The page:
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Re: Are static objects REALLY that important?

Postby Lumin » Sun Aug 04, 2013 8:40 pm

Huh, now that's an interesting idea. I think RAGs would be the system to use, assuming you weren't scared off by a community 90% made up of creepy fetishists. Oh yeah and having to fork over money to reregister every couple years of course, for a sane person that might be an issue too. :roll:

Or you could use ADRIFT, but instead of windows use colored text. Scenery could be the default eye-bleeding green, important objects could be listed in blue, inventory in yellow. Or you could just write the game from the beginning to have every room description be about two lines of text. (I have seriously considered doing this in as a sort of Babby's First IF in a ploy to get people at work to play.)

Though if you're masochistic enough to want to write thousands and thousands of words of text that only like 1% of players will ever read, you could always apply for a building job in a MUD...
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Re: Are static objects REALLY that important?

Postby David Whyld » Sun Aug 04, 2013 8:46 pm

I used to be quite fond of coloured text until someone (I think it was KFAdrift) pointed out what an eyesore it was. (Of course, he was a lot more polite than that.) And then I took a good long look at the game I was writing - with red font for the location title, green text in italics for exits, normal white text for the location description, yellow text for NPCs and blue text for items - and realised that, yes, it did look a real eyesore. Since then, I've steered well clear of coloured text.
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Re: Are static objects REALLY that important?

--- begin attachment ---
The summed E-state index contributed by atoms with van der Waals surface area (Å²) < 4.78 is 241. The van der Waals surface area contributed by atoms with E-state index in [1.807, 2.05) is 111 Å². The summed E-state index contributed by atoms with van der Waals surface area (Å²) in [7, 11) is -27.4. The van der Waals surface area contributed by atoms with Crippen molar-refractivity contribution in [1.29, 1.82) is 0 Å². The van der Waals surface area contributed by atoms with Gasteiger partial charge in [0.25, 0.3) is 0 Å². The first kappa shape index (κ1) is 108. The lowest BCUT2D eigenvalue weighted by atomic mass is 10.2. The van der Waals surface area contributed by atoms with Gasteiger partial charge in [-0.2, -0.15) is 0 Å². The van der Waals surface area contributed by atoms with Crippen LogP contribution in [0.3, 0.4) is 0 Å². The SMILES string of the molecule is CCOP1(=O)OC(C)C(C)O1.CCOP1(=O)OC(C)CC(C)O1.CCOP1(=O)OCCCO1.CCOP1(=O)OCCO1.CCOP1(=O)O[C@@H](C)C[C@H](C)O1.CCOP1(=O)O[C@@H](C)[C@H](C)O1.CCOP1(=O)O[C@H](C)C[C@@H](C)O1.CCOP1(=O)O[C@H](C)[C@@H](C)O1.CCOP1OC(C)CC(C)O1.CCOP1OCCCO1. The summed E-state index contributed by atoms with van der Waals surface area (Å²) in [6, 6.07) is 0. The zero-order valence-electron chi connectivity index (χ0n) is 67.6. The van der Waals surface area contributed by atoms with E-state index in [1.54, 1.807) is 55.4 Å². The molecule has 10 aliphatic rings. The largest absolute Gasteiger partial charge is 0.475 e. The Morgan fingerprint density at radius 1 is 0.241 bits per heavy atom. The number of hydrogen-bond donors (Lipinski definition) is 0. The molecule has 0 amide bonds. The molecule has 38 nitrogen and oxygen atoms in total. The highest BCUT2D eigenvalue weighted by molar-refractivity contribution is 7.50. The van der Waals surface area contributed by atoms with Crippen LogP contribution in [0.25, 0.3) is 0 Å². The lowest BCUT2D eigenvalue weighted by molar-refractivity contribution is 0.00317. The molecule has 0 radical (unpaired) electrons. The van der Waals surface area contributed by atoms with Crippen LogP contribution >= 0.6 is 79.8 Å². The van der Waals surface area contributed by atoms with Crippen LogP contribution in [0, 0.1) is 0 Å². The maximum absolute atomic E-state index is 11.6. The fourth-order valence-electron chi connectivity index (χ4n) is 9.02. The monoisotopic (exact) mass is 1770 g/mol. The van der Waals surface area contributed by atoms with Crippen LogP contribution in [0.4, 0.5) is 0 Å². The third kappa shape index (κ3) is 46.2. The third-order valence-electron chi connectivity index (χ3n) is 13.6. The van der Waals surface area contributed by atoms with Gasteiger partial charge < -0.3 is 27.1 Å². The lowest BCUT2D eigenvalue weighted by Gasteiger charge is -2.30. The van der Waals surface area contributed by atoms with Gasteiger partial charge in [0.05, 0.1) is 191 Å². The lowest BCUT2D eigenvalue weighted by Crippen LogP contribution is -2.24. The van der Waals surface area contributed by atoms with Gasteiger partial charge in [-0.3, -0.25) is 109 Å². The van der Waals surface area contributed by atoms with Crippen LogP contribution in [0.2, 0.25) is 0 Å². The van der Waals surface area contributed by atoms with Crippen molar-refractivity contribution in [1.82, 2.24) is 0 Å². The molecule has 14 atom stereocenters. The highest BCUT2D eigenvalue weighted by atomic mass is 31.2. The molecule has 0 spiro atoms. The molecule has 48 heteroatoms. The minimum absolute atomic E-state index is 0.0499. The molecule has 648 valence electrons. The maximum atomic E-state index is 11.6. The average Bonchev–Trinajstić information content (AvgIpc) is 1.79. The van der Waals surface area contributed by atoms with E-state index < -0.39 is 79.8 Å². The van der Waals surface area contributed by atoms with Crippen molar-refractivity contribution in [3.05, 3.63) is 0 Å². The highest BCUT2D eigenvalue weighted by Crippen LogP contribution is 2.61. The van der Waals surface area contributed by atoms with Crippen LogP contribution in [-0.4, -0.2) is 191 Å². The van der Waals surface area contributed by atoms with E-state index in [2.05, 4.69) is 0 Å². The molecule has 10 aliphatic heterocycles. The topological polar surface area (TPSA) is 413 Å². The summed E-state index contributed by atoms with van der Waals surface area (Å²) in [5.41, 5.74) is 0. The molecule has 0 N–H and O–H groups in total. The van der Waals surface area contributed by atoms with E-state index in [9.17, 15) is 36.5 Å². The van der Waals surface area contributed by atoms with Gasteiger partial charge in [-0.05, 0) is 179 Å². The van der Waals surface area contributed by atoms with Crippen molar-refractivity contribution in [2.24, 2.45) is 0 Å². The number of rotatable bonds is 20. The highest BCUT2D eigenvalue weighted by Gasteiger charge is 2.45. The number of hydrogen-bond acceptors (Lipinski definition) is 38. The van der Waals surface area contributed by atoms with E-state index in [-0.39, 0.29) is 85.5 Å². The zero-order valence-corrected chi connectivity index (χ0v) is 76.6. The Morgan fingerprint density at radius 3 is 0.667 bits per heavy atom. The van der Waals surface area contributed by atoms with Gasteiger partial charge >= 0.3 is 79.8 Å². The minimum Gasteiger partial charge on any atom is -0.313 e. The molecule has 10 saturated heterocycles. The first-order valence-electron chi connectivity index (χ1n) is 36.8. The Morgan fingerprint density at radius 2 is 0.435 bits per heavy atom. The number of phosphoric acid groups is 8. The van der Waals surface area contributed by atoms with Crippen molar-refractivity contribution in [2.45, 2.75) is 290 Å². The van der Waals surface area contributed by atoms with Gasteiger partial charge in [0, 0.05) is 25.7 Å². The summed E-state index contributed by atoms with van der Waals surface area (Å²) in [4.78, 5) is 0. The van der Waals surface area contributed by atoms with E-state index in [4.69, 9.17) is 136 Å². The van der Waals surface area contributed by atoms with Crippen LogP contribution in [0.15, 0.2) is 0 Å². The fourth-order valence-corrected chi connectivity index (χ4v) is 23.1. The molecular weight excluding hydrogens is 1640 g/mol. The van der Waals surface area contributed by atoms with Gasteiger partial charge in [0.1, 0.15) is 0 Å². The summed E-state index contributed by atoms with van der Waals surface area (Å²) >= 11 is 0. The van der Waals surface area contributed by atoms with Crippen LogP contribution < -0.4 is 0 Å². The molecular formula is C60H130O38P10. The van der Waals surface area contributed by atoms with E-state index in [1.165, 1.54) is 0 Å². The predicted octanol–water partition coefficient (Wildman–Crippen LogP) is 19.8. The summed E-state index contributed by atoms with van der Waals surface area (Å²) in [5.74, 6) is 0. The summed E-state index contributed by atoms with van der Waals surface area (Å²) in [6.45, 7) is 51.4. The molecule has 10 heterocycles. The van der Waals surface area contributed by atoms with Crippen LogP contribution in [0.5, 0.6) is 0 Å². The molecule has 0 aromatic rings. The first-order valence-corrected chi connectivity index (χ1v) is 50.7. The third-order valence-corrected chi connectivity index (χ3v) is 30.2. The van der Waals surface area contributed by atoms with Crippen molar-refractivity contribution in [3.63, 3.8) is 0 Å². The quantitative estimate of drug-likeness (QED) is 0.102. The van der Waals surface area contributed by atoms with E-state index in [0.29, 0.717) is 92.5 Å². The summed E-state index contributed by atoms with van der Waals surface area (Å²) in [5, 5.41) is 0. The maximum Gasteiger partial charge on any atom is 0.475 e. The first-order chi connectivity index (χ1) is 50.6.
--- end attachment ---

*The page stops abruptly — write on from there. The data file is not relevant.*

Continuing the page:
Postby Lumin » Sun Aug 04, 2013 8:51 pm

If used with some restraint it doesn't look bad at all....if you're starting with black text on a white background, and just add a little splash of color here and there to that. The red and green and black is kind of a color overload to begin with though, and adding more to that mix will basically never look good.
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Re: Are static objects REALLY that important?

Postby Peter Pears » Sun Aug 04, 2013 8:57 pm

For one thing, over the last several years (more than I decade now, actually) mainstream IF has been skewing waaay over towards the 'fiction' side of interactive fiction.


I agree completely. It's not necessarily bad... like mazes and hunger timers aren't necessarily bad. It's when they are the bulk of the work that it starts getting too much.

I also think you'll find most people nowadays have come off their high horse, and the ones that didn't went elsewhere. ;) We say "Interactive Fiction can be much more meaningufl than a text adventure", but a) we love the heck of out text adventures (expect for many newcomers who fully embrace the newschool-to-the-max approach) and b) we all know the term itself was a marketing ploy by an American text adventure company who churned out high quality *text adventures*.

In fact, if there's anything I take issue with in your comments in the other thread, it's this whole idea that there are all these people writing IF who 'don't even know what IF is'. I mean, who even gets to define something like that?


Fair enough, I do agree it's an aggressive turn of phrase. It came out of reading a few reviews by Whyld, a years back, on some Quest games, and the responses he received. The games in question did atrocious things, things that any IF player (from the RAIF/IntFiction crowd, at least) would balk at, because... well, have you played Cypher? Or read about it? It's pretty much the same thing. People trying to create a text adventure ignoring, in Cypher's case, decades of parser improvements and conventions that make it *easy* for the player to interact. By ignoring them - and at the time, the people responding to Whyld's reviews seemed PROUD to ignore them - they continued making buggy, lousy games and congratulated themselves that they were doing good things. They were like children eating mudpies (and I mean *eating*), telling themselves it was the finest chocolate. Onlookers beware of telling them otherwise.